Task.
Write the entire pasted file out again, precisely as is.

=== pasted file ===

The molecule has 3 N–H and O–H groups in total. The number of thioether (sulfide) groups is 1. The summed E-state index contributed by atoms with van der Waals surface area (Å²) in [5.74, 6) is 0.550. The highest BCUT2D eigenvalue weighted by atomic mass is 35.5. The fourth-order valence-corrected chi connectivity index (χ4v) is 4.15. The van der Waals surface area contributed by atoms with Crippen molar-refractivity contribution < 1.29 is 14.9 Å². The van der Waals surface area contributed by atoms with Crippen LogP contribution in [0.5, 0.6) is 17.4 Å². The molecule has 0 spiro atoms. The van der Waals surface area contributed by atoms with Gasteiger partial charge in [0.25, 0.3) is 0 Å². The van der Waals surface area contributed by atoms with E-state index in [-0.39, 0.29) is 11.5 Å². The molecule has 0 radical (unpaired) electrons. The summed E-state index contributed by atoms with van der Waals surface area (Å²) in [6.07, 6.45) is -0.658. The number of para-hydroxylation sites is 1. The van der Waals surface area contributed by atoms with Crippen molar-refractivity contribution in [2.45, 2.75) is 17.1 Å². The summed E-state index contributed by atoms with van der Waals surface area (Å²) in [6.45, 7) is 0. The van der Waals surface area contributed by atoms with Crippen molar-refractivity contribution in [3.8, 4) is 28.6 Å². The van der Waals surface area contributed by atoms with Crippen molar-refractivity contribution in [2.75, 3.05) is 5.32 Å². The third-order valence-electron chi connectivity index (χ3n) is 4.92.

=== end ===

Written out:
The molecule has 3 N–H and O–H groups in total. The number of thioether (sulfide) groups is 1. The summed E-state index contributed by atoms with van der Waals surface area (Å²) in [5.74, 6) is 0.550. The highest BCUT2D eigenvalue weighted by atomic mass is 35.5. The fourth-order valence-corrected chi connectivity index (χ4v) is 4.15. The van der Waals surface area contributed by atoms with Crippen molar-refractivity contribution < 1.29 is 14.9 Å². The van der Waals surface area contributed by atoms with Crippen LogP contribution in [0.5, 0.6) is 17.4 Å². The molecule has 0 spiro atoms. The van der Waals surface area contributed by atoms with Gasteiger partial charge in [0.25, 0.3) is 0 Å². The van der Waals surface area contributed by atoms with E-state index in [-0.39, 0.29) is 11.5 Å². The molecule has 0 radical (unpaired) electrons. The summed E-state index contributed by atoms with van der Waals surface area (Å²) in [6.07, 6.45) is -0.658. The number of para-hydroxylation sites is 1. The van der Waals surface area contributed by atoms with Crippen molar-refractivity contribution in [2.45, 2.75) is 17.1 Å². The summed E-state index contributed by atoms with van der Waals surface area (Å²) in [6.45, 7) is 0. The van der Waals surface area contributed by atoms with Crippen molar-refractivity contribution in [3.8, 4) is 28.6 Å². The van der Waals surface area contributed by atoms with Crippen molar-refractivity contribution in [2.75, 3.05) is 5.32 Å². The third-order valence-electron chi connectivity index (χ3n) is 4.92.